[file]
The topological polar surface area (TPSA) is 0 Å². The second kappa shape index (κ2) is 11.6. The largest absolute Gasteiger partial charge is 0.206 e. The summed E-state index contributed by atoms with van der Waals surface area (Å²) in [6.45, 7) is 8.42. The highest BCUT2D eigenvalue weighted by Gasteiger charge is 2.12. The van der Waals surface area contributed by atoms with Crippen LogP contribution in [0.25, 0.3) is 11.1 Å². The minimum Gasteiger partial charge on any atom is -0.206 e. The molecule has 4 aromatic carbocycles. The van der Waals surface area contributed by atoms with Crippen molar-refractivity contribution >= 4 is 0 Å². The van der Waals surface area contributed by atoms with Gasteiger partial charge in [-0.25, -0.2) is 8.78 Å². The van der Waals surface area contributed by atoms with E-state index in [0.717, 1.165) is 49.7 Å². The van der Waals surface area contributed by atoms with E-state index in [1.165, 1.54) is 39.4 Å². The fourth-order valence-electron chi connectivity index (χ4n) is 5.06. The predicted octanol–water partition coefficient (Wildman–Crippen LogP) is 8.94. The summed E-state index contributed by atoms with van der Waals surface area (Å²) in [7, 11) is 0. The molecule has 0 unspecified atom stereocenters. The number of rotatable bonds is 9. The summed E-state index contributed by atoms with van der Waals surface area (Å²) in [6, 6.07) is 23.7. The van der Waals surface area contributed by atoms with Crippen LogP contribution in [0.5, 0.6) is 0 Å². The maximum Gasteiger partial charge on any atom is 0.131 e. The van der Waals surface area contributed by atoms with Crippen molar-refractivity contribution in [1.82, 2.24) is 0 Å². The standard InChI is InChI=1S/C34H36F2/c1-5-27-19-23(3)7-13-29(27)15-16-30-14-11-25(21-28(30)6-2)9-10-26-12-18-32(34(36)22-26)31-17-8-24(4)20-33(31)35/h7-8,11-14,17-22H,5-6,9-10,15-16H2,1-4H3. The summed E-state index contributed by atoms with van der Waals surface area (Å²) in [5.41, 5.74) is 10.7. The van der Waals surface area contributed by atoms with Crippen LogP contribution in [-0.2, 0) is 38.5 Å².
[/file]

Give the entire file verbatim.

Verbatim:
The topological polar surface area (TPSA) is 0 Å². The second kappa shape index (κ2) is 11.6. The largest absolute Gasteiger partial charge is 0.206 e. The summed E-state index contributed by atoms with van der Waals surface area (Å²) in [6.45, 7) is 8.42. The highest BCUT2D eigenvalue weighted by Gasteiger charge is 2.12. The van der Waals surface area contributed by atoms with Crippen LogP contribution in [0.25, 0.3) is 11.1 Å². The minimum Gasteiger partial charge on any atom is -0.206 e. The molecule has 4 aromatic carbocycles. The van der Waals surface area contributed by atoms with Crippen molar-refractivity contribution >= 4 is 0 Å². The van der Waals surface area contributed by atoms with Gasteiger partial charge in [-0.25, -0.2) is 8.78 Å². The van der Waals surface area contributed by atoms with E-state index in [0.717, 1.165) is 49.7 Å². The van der Waals surface area contributed by atoms with E-state index in [1.165, 1.54) is 39.4 Å². The fourth-order valence-electron chi connectivity index (χ4n) is 5.06. The predicted octanol–water partition coefficient (Wildman–Crippen LogP) is 8.94. The summed E-state index contributed by atoms with van der Waals surface area (Å²) in [7, 11) is 0. The molecule has 0 unspecified atom stereocenters. The number of rotatable bonds is 9. The summed E-state index contributed by atoms with van der Waals surface area (Å²) in [6, 6.07) is 23.7. The van der Waals surface area contributed by atoms with Crippen LogP contribution in [0.5, 0.6) is 0 Å². The maximum Gasteiger partial charge on any atom is 0.131 e. The van der Waals surface area contributed by atoms with Crippen molar-refractivity contribution in [1.82, 2.24) is 0 Å². The standard InChI is InChI=1S/C34H36F2/c1-5-27-19-23(3)7-13-29(27)15-16-30-14-11-25(21-28(30)6-2)9-10-26-12-18-32(34(36)22-26)31-17-8-24(4)20-33(31)35/h7-8,11-14,17-22H,5-6,9-10,15-16H2,1-4H3. The summed E-state index contributed by atoms with van der Waals surface area (Å²) in [5.41, 5.74) is 10.7. The van der Waals surface area contributed by atoms with Crippen LogP contribution in [-0.2, 0) is 38.5 Å².